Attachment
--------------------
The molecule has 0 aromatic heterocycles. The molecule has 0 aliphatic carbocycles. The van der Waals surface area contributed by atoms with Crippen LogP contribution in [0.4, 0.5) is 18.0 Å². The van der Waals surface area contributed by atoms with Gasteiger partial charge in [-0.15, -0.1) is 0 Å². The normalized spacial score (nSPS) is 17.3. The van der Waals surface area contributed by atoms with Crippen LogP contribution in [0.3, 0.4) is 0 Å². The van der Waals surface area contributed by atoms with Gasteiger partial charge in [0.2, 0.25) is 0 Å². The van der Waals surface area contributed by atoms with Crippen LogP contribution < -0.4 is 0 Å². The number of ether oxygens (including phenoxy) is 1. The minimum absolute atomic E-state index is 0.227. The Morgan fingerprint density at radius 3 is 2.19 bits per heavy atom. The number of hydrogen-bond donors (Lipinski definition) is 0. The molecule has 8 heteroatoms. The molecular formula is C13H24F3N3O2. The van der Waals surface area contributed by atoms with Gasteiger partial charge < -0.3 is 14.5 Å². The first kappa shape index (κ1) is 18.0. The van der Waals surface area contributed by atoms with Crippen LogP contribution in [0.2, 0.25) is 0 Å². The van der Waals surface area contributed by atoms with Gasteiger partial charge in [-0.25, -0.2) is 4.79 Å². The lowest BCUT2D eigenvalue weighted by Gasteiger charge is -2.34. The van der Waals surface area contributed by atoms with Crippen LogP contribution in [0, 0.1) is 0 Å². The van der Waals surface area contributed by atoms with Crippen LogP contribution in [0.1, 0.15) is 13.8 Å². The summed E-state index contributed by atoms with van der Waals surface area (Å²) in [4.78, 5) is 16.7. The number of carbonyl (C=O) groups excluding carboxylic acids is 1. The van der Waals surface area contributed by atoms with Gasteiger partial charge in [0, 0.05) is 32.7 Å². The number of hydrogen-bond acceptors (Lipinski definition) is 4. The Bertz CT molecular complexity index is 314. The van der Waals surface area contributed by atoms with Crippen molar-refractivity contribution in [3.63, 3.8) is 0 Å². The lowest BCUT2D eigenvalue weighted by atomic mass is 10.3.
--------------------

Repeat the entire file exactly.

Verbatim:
The molecule has 0 aromatic heterocycles. The molecule has 0 aliphatic carbocycles. The van der Waals surface area contributed by atoms with Crippen LogP contribution in [0.4, 0.5) is 18.0 Å². The van der Waals surface area contributed by atoms with Gasteiger partial charge in [-0.15, -0.1) is 0 Å². The normalized spacial score (nSPS) is 17.3. The van der Waals surface area contributed by atoms with Crippen LogP contribution in [0.3, 0.4) is 0 Å². The van der Waals surface area contributed by atoms with Gasteiger partial charge in [0.2, 0.25) is 0 Å². The van der Waals surface area contributed by atoms with Crippen LogP contribution < -0.4 is 0 Å². The number of ether oxygens (including phenoxy) is 1. The minimum absolute atomic E-state index is 0.227. The Morgan fingerprint density at radius 3 is 2.19 bits per heavy atom. The number of hydrogen-bond donors (Lipinski definition) is 0. The molecule has 8 heteroatoms. The molecular formula is C13H24F3N3O2. The van der Waals surface area contributed by atoms with Gasteiger partial charge < -0.3 is 14.5 Å². The first kappa shape index (κ1) is 18.0. The van der Waals surface area contributed by atoms with Crippen LogP contribution in [0.2, 0.25) is 0 Å². The van der Waals surface area contributed by atoms with Gasteiger partial charge in [-0.25, -0.2) is 4.79 Å². The lowest BCUT2D eigenvalue weighted by Gasteiger charge is -2.34. The van der Waals surface area contributed by atoms with Crippen LogP contribution in [0, 0.1) is 0 Å². The van der Waals surface area contributed by atoms with Crippen LogP contribution in [0.1, 0.15) is 13.8 Å². The summed E-state index contributed by atoms with van der Waals surface area (Å²) in [4.78, 5) is 16.7. The number of carbonyl (C=O) groups excluding carboxylic acids is 1. The van der Waals surface area contributed by atoms with Gasteiger partial charge in [0, 0.05) is 32.7 Å². The number of hydrogen-bond acceptors (Lipinski definition) is 4. The Bertz CT molecular complexity index is 314. The van der Waals surface area contributed by atoms with Crippen molar-refractivity contribution in [3.63, 3.8) is 0 Å². The lowest BCUT2D eigenvalue weighted by atomic mass is 10.3.